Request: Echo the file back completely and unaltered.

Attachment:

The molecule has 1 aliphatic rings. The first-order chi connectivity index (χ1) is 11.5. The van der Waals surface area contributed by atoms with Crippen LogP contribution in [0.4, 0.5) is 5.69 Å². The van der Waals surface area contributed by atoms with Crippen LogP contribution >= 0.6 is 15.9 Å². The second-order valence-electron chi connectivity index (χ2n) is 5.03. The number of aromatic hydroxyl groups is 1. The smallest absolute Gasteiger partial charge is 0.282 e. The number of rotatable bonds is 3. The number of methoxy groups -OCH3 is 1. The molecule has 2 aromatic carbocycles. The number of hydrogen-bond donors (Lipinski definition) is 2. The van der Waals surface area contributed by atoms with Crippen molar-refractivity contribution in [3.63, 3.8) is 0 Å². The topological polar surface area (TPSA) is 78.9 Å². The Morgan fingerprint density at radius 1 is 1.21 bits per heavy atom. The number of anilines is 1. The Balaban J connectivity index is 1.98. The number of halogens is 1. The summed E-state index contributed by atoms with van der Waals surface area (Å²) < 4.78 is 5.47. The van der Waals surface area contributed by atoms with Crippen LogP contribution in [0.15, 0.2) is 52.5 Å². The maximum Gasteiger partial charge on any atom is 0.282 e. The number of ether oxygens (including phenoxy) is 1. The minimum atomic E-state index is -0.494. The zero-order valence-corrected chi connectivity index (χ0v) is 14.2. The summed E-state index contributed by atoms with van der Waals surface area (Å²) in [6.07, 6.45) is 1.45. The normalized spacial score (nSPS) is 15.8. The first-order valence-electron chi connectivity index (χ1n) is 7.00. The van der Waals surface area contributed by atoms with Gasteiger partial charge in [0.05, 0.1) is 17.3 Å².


The molecule has 1 aliphatic rings. The first-order chi connectivity index (χ1) is 11.5. The van der Waals surface area contributed by atoms with Crippen LogP contribution in [0.4, 0.5) is 5.69 Å². The van der Waals surface area contributed by atoms with Crippen LogP contribution >= 0.6 is 15.9 Å². The second-order valence-electron chi connectivity index (χ2n) is 5.03. The number of aromatic hydroxyl groups is 1. The smallest absolute Gasteiger partial charge is 0.282 e. The number of rotatable bonds is 3. The number of methoxy groups -OCH3 is 1. The molecule has 2 aromatic carbocycles. The number of hydrogen-bond donors (Lipinski definition) is 2. The van der Waals surface area contributed by atoms with Crippen molar-refractivity contribution in [3.63, 3.8) is 0 Å². The topological polar surface area (TPSA) is 78.9 Å². The Morgan fingerprint density at radius 1 is 1.21 bits per heavy atom. The number of anilines is 1. The Balaban J connectivity index is 1.98. The number of halogens is 1. The summed E-state index contributed by atoms with van der Waals surface area (Å²) < 4.78 is 5.47. The van der Waals surface area contributed by atoms with Crippen LogP contribution in [0.15, 0.2) is 52.5 Å². The maximum Gasteiger partial charge on any atom is 0.282 e. The number of ether oxygens (including phenoxy) is 1. The minimum atomic E-state index is -0.494. The zero-order valence-corrected chi connectivity index (χ0v) is 14.2. The summed E-state index contributed by atoms with van der Waals surface area (Å²) in [6.07, 6.45) is 1.45. The normalized spacial score (nSPS) is 15.8. The first-order valence-electron chi connectivity index (χ1n) is 7.00. The van der Waals surface area contributed by atoms with Gasteiger partial charge in [0.05, 0.1) is 17.3 Å².